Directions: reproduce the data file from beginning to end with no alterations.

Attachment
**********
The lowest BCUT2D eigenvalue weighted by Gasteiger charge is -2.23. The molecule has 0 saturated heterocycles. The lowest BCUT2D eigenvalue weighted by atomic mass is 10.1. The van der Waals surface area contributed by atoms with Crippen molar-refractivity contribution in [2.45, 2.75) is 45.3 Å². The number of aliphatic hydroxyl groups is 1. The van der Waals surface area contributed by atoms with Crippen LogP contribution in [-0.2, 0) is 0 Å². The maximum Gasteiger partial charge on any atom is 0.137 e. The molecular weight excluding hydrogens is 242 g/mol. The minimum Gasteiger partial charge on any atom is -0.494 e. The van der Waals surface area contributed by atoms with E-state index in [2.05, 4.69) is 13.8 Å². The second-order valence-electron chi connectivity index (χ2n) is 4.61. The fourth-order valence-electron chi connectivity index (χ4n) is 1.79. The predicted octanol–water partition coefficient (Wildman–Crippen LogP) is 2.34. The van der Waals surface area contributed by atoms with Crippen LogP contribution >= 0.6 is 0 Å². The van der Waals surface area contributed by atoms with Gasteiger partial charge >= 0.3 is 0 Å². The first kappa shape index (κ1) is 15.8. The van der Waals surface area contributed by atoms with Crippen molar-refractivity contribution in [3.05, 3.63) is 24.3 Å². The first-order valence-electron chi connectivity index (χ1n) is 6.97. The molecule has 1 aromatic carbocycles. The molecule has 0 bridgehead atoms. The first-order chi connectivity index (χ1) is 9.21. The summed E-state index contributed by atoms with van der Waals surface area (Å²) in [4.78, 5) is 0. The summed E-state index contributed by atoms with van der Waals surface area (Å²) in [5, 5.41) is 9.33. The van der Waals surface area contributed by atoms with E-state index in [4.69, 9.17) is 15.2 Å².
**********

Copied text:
The lowest BCUT2D eigenvalue weighted by Gasteiger charge is -2.23. The molecule has 0 saturated heterocycles. The lowest BCUT2D eigenvalue weighted by atomic mass is 10.1. The van der Waals surface area contributed by atoms with Crippen molar-refractivity contribution in [2.45, 2.75) is 45.3 Å². The number of aliphatic hydroxyl groups is 1. The van der Waals surface area contributed by atoms with Crippen LogP contribution in [-0.2, 0) is 0 Å². The maximum Gasteiger partial charge on any atom is 0.137 e. The molecular weight excluding hydrogens is 242 g/mol. The minimum Gasteiger partial charge on any atom is -0.494 e. The van der Waals surface area contributed by atoms with E-state index in [2.05, 4.69) is 13.8 Å². The second-order valence-electron chi connectivity index (χ2n) is 4.61. The fourth-order valence-electron chi connectivity index (χ4n) is 1.79. The predicted octanol–water partition coefficient (Wildman–Crippen LogP) is 2.34. The van der Waals surface area contributed by atoms with Crippen LogP contribution >= 0.6 is 0 Å². The van der Waals surface area contributed by atoms with Gasteiger partial charge >= 0.3 is 0 Å². The first kappa shape index (κ1) is 15.8. The van der Waals surface area contributed by atoms with Crippen molar-refractivity contribution in [3.05, 3.63) is 24.3 Å². The first-order valence-electron chi connectivity index (χ1n) is 6.97. The molecule has 1 aromatic carbocycles. The molecule has 0 bridgehead atoms. The first-order chi connectivity index (χ1) is 9.21. The summed E-state index contributed by atoms with van der Waals surface area (Å²) in [4.78, 5) is 0. The summed E-state index contributed by atoms with van der Waals surface area (Å²) in [5, 5.41) is 9.33. The van der Waals surface area contributed by atoms with E-state index in [4.69, 9.17) is 15.2 Å².